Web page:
by Alison Lueders, Great Green Content
Did you know that there is such a thing as cricket flour? Me neither. But there is! And some brave 5th graders at the Trinity School in Tampa recently baked some chocolate chip cookies – made with cricket flour – and pronounced them “awesome.” Far from being some school yard prank, they were learning firsthand about sustainability and sustainable food choices.
Crickets are actually a sustainable food source for humans. According to the founders of Exoprotein.com – who make protein bars out of crickets – crickets are a far more concentrated source of protein, they are a complete protein, and they provide more iron than beef does and nearly as much calcium as milk.
In addition, they cause far less environmental damage than an equivalent amount of beef or poultry protein does. Specifically:
- crickets produce about 100 times LESS greenhouse gas emissions than cows do
- crickets require about 1 gallon of water to produce 1 pound of crickets, while cows requires about 2000 gallons of water to produce a pound of beef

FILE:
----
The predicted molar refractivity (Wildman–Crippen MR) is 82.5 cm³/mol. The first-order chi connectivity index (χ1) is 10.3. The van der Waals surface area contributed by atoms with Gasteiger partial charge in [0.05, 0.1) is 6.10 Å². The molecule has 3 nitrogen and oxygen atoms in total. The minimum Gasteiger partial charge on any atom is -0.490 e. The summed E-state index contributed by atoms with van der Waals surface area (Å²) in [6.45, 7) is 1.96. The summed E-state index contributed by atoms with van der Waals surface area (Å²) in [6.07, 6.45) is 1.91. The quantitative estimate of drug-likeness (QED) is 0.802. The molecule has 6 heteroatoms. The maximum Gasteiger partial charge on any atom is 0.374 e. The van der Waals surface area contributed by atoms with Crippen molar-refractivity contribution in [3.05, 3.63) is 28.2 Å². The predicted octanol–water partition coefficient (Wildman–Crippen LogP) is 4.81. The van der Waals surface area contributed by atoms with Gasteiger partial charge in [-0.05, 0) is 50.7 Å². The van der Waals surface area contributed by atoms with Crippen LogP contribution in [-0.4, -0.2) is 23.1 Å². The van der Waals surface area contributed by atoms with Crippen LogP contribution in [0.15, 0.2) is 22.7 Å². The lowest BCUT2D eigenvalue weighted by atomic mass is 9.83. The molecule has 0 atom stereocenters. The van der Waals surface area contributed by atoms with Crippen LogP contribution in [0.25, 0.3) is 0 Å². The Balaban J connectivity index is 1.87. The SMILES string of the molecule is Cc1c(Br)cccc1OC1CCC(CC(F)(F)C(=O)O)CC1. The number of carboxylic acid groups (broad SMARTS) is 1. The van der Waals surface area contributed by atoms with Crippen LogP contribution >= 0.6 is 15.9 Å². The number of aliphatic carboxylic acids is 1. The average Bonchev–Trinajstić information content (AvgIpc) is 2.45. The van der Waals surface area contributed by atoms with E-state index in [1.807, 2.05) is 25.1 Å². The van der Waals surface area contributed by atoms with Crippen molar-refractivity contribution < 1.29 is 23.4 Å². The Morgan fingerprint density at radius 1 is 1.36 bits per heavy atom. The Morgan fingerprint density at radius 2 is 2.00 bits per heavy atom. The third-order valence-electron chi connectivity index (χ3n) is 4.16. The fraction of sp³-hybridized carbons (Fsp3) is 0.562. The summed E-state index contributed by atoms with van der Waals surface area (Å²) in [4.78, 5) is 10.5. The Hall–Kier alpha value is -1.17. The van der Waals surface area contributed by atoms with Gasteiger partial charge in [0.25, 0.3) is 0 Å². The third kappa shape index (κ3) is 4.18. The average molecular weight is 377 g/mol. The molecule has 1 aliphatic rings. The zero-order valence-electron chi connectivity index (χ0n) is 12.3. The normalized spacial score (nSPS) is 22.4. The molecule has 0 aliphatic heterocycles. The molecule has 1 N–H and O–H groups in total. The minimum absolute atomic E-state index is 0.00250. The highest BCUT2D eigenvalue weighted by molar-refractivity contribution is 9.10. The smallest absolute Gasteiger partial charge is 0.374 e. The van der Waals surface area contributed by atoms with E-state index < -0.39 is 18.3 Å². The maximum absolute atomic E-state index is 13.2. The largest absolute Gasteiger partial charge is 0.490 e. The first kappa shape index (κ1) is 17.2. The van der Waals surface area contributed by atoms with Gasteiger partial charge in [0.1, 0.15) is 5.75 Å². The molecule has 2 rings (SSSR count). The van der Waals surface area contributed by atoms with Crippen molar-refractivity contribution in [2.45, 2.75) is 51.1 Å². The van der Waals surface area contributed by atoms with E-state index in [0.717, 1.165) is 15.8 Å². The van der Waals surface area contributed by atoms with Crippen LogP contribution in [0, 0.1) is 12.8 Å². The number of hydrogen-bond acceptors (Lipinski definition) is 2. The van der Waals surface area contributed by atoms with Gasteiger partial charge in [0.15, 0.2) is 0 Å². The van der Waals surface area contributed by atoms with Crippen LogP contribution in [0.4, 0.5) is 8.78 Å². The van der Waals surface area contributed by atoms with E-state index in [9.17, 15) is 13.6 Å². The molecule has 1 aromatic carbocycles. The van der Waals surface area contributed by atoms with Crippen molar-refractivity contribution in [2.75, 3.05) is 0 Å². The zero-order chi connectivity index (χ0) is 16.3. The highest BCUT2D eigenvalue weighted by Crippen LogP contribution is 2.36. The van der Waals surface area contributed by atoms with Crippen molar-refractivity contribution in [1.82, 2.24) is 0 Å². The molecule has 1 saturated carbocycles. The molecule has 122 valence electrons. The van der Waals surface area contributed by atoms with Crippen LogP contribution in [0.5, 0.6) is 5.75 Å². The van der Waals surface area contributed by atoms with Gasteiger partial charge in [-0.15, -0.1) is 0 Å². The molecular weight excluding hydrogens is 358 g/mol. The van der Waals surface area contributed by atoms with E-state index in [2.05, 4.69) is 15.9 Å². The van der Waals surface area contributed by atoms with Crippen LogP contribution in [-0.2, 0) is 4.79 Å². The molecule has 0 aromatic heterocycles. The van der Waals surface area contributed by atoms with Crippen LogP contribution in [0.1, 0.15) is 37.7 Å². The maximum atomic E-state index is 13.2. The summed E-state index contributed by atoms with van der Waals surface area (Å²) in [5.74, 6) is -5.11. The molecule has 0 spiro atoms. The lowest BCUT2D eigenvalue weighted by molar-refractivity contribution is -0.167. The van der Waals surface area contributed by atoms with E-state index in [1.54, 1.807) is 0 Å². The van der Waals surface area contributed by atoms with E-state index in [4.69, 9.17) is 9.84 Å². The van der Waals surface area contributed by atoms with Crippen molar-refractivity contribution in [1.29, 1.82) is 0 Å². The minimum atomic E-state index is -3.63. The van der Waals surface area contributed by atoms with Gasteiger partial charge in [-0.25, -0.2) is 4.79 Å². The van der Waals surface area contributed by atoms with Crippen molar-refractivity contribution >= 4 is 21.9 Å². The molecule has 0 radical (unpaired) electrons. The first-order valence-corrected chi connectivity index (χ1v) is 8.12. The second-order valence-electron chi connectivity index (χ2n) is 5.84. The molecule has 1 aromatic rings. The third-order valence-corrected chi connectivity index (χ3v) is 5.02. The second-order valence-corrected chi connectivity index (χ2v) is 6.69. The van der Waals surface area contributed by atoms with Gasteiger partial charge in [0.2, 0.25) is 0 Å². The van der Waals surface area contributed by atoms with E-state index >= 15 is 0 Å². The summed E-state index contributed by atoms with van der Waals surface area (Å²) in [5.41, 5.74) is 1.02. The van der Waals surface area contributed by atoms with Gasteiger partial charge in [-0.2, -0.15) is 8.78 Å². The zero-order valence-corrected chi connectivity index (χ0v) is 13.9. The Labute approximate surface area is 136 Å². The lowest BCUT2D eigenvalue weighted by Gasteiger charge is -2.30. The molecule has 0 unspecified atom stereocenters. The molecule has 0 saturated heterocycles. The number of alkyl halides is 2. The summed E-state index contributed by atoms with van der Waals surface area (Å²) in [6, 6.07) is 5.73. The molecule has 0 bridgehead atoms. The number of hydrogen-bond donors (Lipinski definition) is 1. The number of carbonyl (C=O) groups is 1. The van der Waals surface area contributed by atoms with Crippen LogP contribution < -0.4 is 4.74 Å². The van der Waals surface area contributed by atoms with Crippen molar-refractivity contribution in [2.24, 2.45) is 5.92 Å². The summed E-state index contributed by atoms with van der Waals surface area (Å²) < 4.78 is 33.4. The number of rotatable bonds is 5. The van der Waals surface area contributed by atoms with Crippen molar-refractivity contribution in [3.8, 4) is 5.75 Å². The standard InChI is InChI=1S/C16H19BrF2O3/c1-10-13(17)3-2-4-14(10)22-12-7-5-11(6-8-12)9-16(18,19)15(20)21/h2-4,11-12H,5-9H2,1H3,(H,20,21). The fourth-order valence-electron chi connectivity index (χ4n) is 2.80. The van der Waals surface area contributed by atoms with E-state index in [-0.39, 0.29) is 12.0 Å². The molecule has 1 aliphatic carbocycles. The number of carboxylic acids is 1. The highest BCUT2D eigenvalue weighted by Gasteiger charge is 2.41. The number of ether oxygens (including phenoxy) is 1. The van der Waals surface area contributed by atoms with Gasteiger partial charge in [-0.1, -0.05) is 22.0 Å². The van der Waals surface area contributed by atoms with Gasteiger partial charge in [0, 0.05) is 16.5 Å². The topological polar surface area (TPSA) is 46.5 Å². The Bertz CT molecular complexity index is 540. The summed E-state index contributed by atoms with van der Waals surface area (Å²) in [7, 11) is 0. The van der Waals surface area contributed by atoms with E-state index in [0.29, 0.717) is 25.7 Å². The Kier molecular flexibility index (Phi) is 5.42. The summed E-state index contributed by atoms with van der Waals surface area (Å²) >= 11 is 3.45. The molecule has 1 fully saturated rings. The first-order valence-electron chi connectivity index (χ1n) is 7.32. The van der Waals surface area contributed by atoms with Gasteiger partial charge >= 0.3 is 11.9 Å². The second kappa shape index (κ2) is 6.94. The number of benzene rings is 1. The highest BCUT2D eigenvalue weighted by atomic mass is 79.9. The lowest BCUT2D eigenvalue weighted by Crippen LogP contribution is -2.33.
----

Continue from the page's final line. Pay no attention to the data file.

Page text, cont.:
- crickets grow faster and require far less land on which to do so
Cricket flour by itself doesn’t taste like much, according to the kids. But in a recipe with sugar, spices and chocolate chips, the classic flavor of the cookie is maintained while the kids get a shot of healthy protein. Cricket flour is milled so finely that it looks like any other flour – there are no cricket legs or antennas or eyes to be seen.
Cricket flour can be purchased anywhere from Amazon.com to your local health food store. And because it is a flour, recipes for it abound. From brownies to smoothies, muffins to pizza, cricket flour can be substituted for wheat or other flours in traditional recipes. While there’s an “ick” factor for many western people at the thought of eating bugs, 80% of the world eats insects as a normal part of their diet.
A food of the future
As the world reinvents everything along more sustainable principles, rethinking our foods and food sources is just a natural thing to do. Business Week says crickets are a “food of the future.” For more information about crickets as a good source, check out this FAQ from CricketFlours.com.